I'm curious of the meaning of the usage of the past tense in this example:

I was the last to leave the office last night.

The first option:

Everybody else had gone home when I left

The second:

Everybody else had gone home when I was leaving

I know that the right answer is the first ("I left"), but it seems a little bit strange to me, since I would rather stress that by the time of leaving the office was empty. In other words I would underline the action prior to which everybody had left the office. But "left" implies the result and seems to be queer.

  • By the time I left the office, everyone else had gone home (already). By the time I was leaving the office, everyone else had gone home (already). The idea you want to express is expressed by "by the time". The word when is too vague to do that clearly. Or you can use "when" but then already becomes necessary, not an option. – Tᴚoɯɐuo Apr 28 '16 at 21:26
  • So one of the two options is supposed to follow the first sentence? – Alan Carmack Apr 28 '16 at 21:26
  • I've heard that 'leave' is a short duration verb, 'be leaving' means 'you are gonna leave' not mean 'you are in the action of leaving'. You left or you did not, – wolfrevo Apr 29 '16 at 9:09
  • Yes, one of them should follow the first – Dmitrii Apr 29 '16 at 13:40

"...when I left" is the version that sounds much more natural and sensible to this native English speaker.

"...when I was leaving" is the past continuous tense, used for ongoing actions in the past. To me, it implies "while I was in the action of leaving". But "Everyone else had gone home while I was in the action of leaving" doesn't really make sense, because it sounds like they left while you were leaving, but you said they were already gone.

What the others did - "Everyone else had gone home" - is in the past perfect tense, which is used for actions that were completed in the past, before another point in time. This is why it doesn't fit well with "when I was leaving", and does fit well with "when I left". "When I left" is a point in time; "when I was leaving" is a span of time.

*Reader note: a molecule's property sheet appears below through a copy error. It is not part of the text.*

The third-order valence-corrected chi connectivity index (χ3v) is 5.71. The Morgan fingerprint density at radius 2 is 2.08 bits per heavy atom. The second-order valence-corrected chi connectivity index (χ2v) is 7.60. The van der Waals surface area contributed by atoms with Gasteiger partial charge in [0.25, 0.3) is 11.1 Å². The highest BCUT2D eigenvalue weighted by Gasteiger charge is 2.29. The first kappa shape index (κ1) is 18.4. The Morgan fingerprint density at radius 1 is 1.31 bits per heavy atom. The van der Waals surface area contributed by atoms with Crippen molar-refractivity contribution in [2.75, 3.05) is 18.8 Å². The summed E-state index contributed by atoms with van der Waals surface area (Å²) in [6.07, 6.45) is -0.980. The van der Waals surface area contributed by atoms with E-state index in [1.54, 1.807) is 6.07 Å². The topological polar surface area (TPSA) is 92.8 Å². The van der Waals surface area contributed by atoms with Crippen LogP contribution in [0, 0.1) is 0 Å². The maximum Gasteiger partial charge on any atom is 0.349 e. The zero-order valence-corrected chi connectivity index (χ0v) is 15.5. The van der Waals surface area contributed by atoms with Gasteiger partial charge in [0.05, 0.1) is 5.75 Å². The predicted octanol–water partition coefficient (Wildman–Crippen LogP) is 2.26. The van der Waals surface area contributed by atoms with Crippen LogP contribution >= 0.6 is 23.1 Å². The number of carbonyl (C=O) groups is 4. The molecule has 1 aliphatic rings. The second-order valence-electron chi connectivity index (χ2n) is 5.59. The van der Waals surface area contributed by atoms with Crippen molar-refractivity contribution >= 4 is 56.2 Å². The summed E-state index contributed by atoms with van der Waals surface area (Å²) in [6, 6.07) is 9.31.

The past perfect "had gone home" establishes the temporal relationship of everyone else's departure to your own. They left before you did. It doesn't matter whether you say "when I left" or "when I was leaving".

From the past continuous "was leaving", one might—might—infer that you noticed as you were leaving that they had already gone. The past continuous there wants some explanation for its use, and inference fills that void.

If you want to state clearly and unambiguously that everyone else had departed before you did yourself ( e.g. as you would in legal testimony) you could say:

By the time I left, everyone else had already gone home.

  • From the past continuous "was leaving", one might—might—infer that you noticed as you were leaving that they had already gone. That's exactly how I see the situation, since I see no other way of finding out whether the office was empty or not. It's like you have to explore the whole building to find out how many people are in. So since you have to work INSTEAD of sauntering, there was no way of figuring out that the office had been empty. And only when you are leaving the office you notice "Oh,well it seems that everybody has gone home" – Dmitrii Apr 29 '16 at 13:35
  • Does it make any sence? – Dmitrii Apr 29 '16 at 13:44
  • No, I must say that it doesn't make sense. How you determine that everyone has gone is not relevant to the choice of tense. Maybe you have an infrared scanner or a grizzly bear's olfactory sense. Maybe everyone had "clocked out". The continuous leaving merely emphasizes act-in-progress. It doesn't suggest sauntering or meandering. – Tᴚoɯɐuo Apr 29 '16 at 16:00

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